* Tertullian, quoted in Biblical Encyclopædia. + Tacitus. See Macbride in the Diatesseron, 369.

Jerusalem, and even burnt a part of the city, suddenly drew back to the great surprise of all, and thus gave time to the Christians to flee to the mountains, after they had seen the abomination of desolation in the Holy City. Heedful of the warning of their Lord, they escaped to Pella * and other places beyond Jordan ; and we are told in Church history that not one Christian perished in that dreadful siege, which it is said destroyed eleven hundred thousand

No words could be better fitted to alarm and to warn, than these spoken by the Saviour.

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MARK xiii. 15, 16. Let him that is on the house-top not go down into the house, neither enter therein, for to take any thing out of his house; and let him that is in the field not turn back again for to take up

his garment.Can language be more clear than this ? When they saw the approach of the abomination of desolation, then, that very moment, wherever they were, whatsoever they were doing, they were to flee, and here is the reason,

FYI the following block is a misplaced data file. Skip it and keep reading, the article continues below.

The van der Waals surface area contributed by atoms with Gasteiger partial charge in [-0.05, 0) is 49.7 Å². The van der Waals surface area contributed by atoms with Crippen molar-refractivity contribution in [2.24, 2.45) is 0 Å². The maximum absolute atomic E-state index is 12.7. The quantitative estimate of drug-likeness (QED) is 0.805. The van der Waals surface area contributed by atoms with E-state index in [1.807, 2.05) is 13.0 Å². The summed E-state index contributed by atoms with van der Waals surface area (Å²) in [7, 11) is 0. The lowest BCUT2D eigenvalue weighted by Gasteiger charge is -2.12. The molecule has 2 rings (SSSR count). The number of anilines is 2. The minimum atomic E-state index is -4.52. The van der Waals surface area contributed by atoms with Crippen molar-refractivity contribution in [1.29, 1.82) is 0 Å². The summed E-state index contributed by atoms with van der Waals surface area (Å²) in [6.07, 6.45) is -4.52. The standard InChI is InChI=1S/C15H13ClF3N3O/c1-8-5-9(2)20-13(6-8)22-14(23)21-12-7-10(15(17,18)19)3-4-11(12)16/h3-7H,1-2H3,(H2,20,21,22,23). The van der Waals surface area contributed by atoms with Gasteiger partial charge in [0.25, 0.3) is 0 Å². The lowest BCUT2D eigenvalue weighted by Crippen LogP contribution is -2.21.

LUKE xxi. 22. For these be the days of vengeance, that all things which are written way be fulfilled.

How touching is the tenderness of Christ! Born of woman, He pities the sorrows of women. Sitting on the Mount of Olives, looking on Jerusalem, He foresaw the march of the destroying hosts of Rome, the dreadful scenes of the days of vengeance, and He thought of the wretched mothers of Israel, He said

* Pella, a small city among the mountains, in which the Christians took refuge.

† Josephus. Perhaps he overstated the numbers, but we must consider that the siege began at the time of the Passover ; when not only the whole nation, but all the Jews who dwelt in far off places, such as Alexandria, must have been assembled there.